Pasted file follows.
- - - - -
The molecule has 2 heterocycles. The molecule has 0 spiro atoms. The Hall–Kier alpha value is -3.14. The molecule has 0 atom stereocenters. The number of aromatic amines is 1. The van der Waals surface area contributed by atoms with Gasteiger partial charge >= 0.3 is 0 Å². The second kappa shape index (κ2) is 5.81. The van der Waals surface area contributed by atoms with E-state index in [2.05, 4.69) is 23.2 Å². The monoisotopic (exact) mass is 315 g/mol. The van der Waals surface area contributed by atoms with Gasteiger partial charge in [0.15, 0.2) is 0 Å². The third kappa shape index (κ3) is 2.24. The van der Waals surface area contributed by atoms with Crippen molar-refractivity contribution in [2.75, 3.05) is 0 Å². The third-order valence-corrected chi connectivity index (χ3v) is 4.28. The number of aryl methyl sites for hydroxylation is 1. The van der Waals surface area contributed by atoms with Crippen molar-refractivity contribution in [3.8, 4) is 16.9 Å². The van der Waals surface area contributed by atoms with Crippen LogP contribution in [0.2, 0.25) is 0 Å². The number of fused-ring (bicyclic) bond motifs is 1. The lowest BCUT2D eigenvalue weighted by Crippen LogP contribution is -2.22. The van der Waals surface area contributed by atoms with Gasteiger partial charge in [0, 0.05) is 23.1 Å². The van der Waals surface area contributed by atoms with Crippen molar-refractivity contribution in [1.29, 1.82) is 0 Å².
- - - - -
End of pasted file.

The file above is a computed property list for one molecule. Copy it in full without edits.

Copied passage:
The molecule has 2 heterocycles. The molecule has 0 spiro atoms. The Hall–Kier alpha value is -3.14. The molecule has 0 atom stereocenters. The number of aromatic amines is 1. The van der Waals surface area contributed by atoms with Gasteiger partial charge >= 0.3 is 0 Å². The second kappa shape index (κ2) is 5.81. The van der Waals surface area contributed by atoms with E-state index in [2.05, 4.69) is 23.2 Å². The monoisotopic (exact) mass is 315 g/mol. The van der Waals surface area contributed by atoms with Gasteiger partial charge in [0.15, 0.2) is 0 Å². The third kappa shape index (κ3) is 2.24. The van der Waals surface area contributed by atoms with Crippen molar-refractivity contribution in [2.75, 3.05) is 0 Å². The third-order valence-corrected chi connectivity index (χ3v) is 4.28. The number of aryl methyl sites for hydroxylation is 1. The van der Waals surface area contributed by atoms with Crippen molar-refractivity contribution in [3.8, 4) is 16.9 Å². The van der Waals surface area contributed by atoms with Crippen LogP contribution in [0.2, 0.25) is 0 Å². The number of fused-ring (bicyclic) bond motifs is 1. The lowest BCUT2D eigenvalue weighted by Crippen LogP contribution is -2.22. The van der Waals surface area contributed by atoms with Gasteiger partial charge in [0, 0.05) is 23.1 Å². The van der Waals surface area contributed by atoms with Crippen molar-refractivity contribution in [1.29, 1.82) is 0 Å².